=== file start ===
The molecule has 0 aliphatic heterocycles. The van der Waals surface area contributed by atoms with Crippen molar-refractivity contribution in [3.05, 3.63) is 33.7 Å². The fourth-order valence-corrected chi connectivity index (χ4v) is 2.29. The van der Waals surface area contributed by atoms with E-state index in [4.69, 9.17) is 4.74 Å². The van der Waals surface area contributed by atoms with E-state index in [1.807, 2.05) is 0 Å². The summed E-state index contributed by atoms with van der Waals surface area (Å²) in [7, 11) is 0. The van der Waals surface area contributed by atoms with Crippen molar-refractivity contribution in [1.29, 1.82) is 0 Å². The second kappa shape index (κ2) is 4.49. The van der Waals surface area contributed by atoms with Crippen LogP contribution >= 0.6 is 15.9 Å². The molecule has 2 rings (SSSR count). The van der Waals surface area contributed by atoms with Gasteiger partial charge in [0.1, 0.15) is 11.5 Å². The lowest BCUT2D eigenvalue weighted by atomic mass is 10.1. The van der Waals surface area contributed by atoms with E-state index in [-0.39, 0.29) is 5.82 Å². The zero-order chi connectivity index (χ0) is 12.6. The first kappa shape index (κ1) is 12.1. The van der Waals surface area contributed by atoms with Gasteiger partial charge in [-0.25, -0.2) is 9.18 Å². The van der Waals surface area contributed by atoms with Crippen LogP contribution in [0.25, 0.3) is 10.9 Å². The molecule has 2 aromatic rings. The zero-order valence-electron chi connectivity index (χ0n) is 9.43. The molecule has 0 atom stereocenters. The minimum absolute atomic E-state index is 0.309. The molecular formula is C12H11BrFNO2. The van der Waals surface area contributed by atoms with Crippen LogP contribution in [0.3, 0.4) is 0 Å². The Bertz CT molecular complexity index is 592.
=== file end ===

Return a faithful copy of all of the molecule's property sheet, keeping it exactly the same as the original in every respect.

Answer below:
The molecule has 0 aliphatic heterocycles. The van der Waals surface area contributed by atoms with Crippen molar-refractivity contribution in [3.05, 3.63) is 33.7 Å². The fourth-order valence-corrected chi connectivity index (χ4v) is 2.29. The van der Waals surface area contributed by atoms with E-state index in [4.69, 9.17) is 4.74 Å². The van der Waals surface area contributed by atoms with E-state index in [1.807, 2.05) is 0 Å². The summed E-state index contributed by atoms with van der Waals surface area (Å²) in [7, 11) is 0. The van der Waals surface area contributed by atoms with Crippen molar-refractivity contribution in [1.29, 1.82) is 0 Å². The second kappa shape index (κ2) is 4.49. The van der Waals surface area contributed by atoms with Crippen LogP contribution >= 0.6 is 15.9 Å². The molecule has 2 rings (SSSR count). The van der Waals surface area contributed by atoms with Gasteiger partial charge in [0.1, 0.15) is 11.5 Å². The lowest BCUT2D eigenvalue weighted by atomic mass is 10.1. The van der Waals surface area contributed by atoms with E-state index in [-0.39, 0.29) is 5.82 Å². The zero-order chi connectivity index (χ0) is 12.6. The first kappa shape index (κ1) is 12.1. The van der Waals surface area contributed by atoms with Gasteiger partial charge in [-0.25, -0.2) is 9.18 Å². The van der Waals surface area contributed by atoms with Crippen LogP contribution in [0.25, 0.3) is 10.9 Å². The molecule has 2 aromatic rings. The zero-order valence-electron chi connectivity index (χ0n) is 9.43. The molecule has 0 atom stereocenters. The minimum absolute atomic E-state index is 0.309. The molecular formula is C12H11BrFNO2. The van der Waals surface area contributed by atoms with Crippen LogP contribution in [0.3, 0.4) is 0 Å². The Bertz CT molecular complexity index is 592.